The wisest senators applauded his magnanimity: but they diverted him from the execution of a design which would have dissolved the strength and resources of the republic.

Then again, who needed history when one had so many resources and a priceless beastie to boot?

Secret Service resources air-lifted to Alupka produced a Benzedrine pill, two lightweight but super-intensity torches with long-life lithium batteries, a 1,000ft roll of yellow polypropylene string with a lOOlb breaking strength, two cans of spray paint in Day-glo orange, a Walkie-Talkie good for three miles, a roll of black electrical tape, a 9mm Beretta, and the toughest item - which had to draw on the even greater resources of Russia - an ice-hockey stick from the local Soviet Army team.

But the besiegers had formed an insufficient estimate of the strength and resources of Constantinople.

The passing eclipse of faith in a future life is destined by concentrating attention on the present to develop its resources, realize the divine possibilities of this world, unveil all the elements of hell and heaven really existing here, and fully attune mankind to the conditions of virtue and blessedness now.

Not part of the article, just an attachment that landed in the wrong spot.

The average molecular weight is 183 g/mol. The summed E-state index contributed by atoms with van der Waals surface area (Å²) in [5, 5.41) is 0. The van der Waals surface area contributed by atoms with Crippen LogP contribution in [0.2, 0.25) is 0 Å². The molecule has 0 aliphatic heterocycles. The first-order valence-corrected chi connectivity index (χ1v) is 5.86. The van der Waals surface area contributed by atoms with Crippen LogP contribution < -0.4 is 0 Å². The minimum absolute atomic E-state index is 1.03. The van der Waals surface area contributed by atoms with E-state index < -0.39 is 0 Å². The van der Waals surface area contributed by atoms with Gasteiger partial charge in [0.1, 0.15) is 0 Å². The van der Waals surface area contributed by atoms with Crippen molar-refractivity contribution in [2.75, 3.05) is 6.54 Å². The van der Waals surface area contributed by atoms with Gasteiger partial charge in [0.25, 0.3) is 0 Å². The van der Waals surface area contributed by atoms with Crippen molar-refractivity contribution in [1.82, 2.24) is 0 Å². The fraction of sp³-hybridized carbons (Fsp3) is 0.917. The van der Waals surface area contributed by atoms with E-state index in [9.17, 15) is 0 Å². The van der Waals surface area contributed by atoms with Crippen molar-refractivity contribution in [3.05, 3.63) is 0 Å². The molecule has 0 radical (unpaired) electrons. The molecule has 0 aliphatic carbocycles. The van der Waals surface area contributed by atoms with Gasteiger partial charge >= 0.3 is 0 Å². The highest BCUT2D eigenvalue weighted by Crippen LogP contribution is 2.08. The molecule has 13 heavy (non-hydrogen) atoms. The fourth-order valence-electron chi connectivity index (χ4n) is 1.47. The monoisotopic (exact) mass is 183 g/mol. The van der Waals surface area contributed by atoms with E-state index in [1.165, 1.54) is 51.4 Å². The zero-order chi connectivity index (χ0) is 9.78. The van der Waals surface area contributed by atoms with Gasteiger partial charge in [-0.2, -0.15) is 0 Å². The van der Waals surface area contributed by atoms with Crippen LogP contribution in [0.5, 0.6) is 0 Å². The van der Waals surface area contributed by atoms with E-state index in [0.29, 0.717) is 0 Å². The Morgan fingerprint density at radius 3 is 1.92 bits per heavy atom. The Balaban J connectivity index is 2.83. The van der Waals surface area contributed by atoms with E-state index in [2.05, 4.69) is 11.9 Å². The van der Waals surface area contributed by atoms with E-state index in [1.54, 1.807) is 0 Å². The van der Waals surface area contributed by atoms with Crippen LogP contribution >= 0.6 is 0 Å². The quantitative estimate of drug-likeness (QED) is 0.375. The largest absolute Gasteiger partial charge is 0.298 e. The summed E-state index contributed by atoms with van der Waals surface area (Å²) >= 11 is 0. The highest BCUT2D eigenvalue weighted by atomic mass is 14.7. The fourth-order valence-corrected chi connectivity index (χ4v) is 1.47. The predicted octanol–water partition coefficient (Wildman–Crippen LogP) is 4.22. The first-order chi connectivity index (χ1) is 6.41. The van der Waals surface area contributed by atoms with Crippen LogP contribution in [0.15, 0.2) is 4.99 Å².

Set on edge by such casual firsthand reference to Fellowship resources and magecraft, he bristled, his unease lent preternatural spin by the spell-charged effects of the wine.

Every one spoke of his crusty temper and bullying disposition, invariably qualifying the statement with a commendation of his resources and capabilities.

She fell on her knees, and bowed her face in her handkerchief in a grief so dramatic that Miss Burrage was left far behind, and had no resource but to come to her knees in turn, in a weak imitation of her rival.

They had quickly harnessed the hydropower to run their machines and even tapped the thermal flow beneath for added resources.

But the chief resource of the Scottish malecontents was in themselves, and in their own vigor and abilities.

The resources of the professional malingerer are exceedingly varied, and testify to no small amount of cunning.

Always there loomed the fear of united action by the British Empire and the United States, with its combination of the two strongest navies afloat and with resources, which once developed were measureless and incomparable.